rely on four undisputed facts which, they maintain, establish acceptance as a matter of law: (1) the annexation of the Borough by the City, (2) the opening of other streets in the Forneydale Plan, including the northern block of Decatur Street, (3) the installation of the storm sewer, and (4) the paving of 35 feet near Elliott's garages. These actions, considered individually or collectively, do not manifest an unequivocal intention to accept Decatur Street as a street, and they are insufficient to constitute an "opening" within the meaning of the Act.

With regard to the annexation, "[t]he city took the annexed territory just as it found it. If there were dedicated streets unaccepted in any way, they did not become public thoroughfares merely by being brought within the city limits." Mayor of Baltimore v. Broumel, 86 Md. 153, 159, 37 A. 648, 650 (1897). Moreover, the annexation was, at best, a formal act which, unaccompanied by further action, is not sufficient to forestall operation of the Act of 1889. See Philadelphia Electric Co. v. Philadelphia, supra note 2.

It is true that some courts in other jurisdictions have held that acceptance of some of the streets in a plat or map is an acceptance of all such streets and that the acceptance of part of the length of a street is an acceptance of the entire street. See generally Annot., 32 A.L.R. 2d 953 (1953). The rule in Pennsylvania is to the contrary, however, and acceptance of a part of property dedicated to the public will not constitute an acceptance of the entire dedication. Milford Borough v. Burnett, supra, 288 Pa. at 441, 136 A. at 672; Commonwealth v. Royce, 152 Pa. 88, 25 A. 162 (1892); Vendetti Appeal, 181 Pa. Superior Ct. 214, 124 A.2d 448 (1956) (allocatur denied); Mynyk's Appeal, 175 Pa. Superior Ct. 339, 104 A.2d 173 (1954); Oakley v. Luzerne Borough, 25 Pa. Superior Ct. 425 (1904).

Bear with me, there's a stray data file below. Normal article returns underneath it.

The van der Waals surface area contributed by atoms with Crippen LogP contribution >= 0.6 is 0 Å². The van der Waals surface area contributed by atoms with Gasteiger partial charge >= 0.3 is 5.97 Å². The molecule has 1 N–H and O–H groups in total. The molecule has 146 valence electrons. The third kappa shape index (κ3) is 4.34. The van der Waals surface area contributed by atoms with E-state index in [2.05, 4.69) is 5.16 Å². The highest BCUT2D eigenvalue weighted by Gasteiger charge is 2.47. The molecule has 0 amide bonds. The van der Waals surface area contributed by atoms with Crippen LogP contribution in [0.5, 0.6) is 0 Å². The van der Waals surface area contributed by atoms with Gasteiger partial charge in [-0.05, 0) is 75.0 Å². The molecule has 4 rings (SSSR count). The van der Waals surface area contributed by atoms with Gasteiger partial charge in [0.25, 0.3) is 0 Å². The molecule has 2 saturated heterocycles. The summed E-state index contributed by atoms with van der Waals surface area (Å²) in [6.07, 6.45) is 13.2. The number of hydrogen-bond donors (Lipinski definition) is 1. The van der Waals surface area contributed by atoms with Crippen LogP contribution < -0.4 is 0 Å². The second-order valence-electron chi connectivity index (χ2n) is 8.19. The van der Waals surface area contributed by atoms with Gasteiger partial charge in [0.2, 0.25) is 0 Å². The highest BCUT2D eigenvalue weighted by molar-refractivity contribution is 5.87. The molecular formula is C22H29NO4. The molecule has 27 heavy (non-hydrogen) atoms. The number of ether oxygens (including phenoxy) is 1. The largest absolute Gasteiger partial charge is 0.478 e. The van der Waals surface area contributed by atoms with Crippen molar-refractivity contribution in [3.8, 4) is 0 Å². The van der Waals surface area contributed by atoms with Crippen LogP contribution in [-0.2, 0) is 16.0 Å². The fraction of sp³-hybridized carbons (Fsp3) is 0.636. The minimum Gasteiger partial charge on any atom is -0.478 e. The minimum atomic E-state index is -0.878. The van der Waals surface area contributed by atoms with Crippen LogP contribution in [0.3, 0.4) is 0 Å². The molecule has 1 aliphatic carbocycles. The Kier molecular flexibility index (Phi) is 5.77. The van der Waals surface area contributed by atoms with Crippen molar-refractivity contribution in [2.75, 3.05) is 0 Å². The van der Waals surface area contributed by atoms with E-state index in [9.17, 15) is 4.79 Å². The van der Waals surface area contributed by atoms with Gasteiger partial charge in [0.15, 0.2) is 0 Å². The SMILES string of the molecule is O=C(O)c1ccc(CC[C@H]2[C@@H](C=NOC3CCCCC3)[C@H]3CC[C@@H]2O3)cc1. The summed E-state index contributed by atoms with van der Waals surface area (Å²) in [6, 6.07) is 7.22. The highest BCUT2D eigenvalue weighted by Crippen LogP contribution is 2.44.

[ 41 Pa. Commw. Page 192]

The 35 feet of the street near Elliott's garage was not paved until 1971, after the 21-year period had expired, and therefore cannot operate as an acceptance. See Oakley v. Luzerne Borough, supra. In fact, the only act done by the City with reference to the portion of Decatur Street in dispute within the statutory period was the installation of the storm sewer on the southern 50 feet. This was an isolated act done solely "for the convenience of the municipality," Milford Borough v. Burnett, supra, 288 Pa. at 439, 136 A. at 671, it involved only one-sixth of the length of the portion of the street in dispute, and it does not clearly and unequivocally manifest an intention to accept the entire street as a public thoroughfare. See Tri City Broadcasting Co. v. Howell, supra (construction of sewer line on unopened 20-foot way did not manifest intention to accept dedication for purpose of public thoroughfare).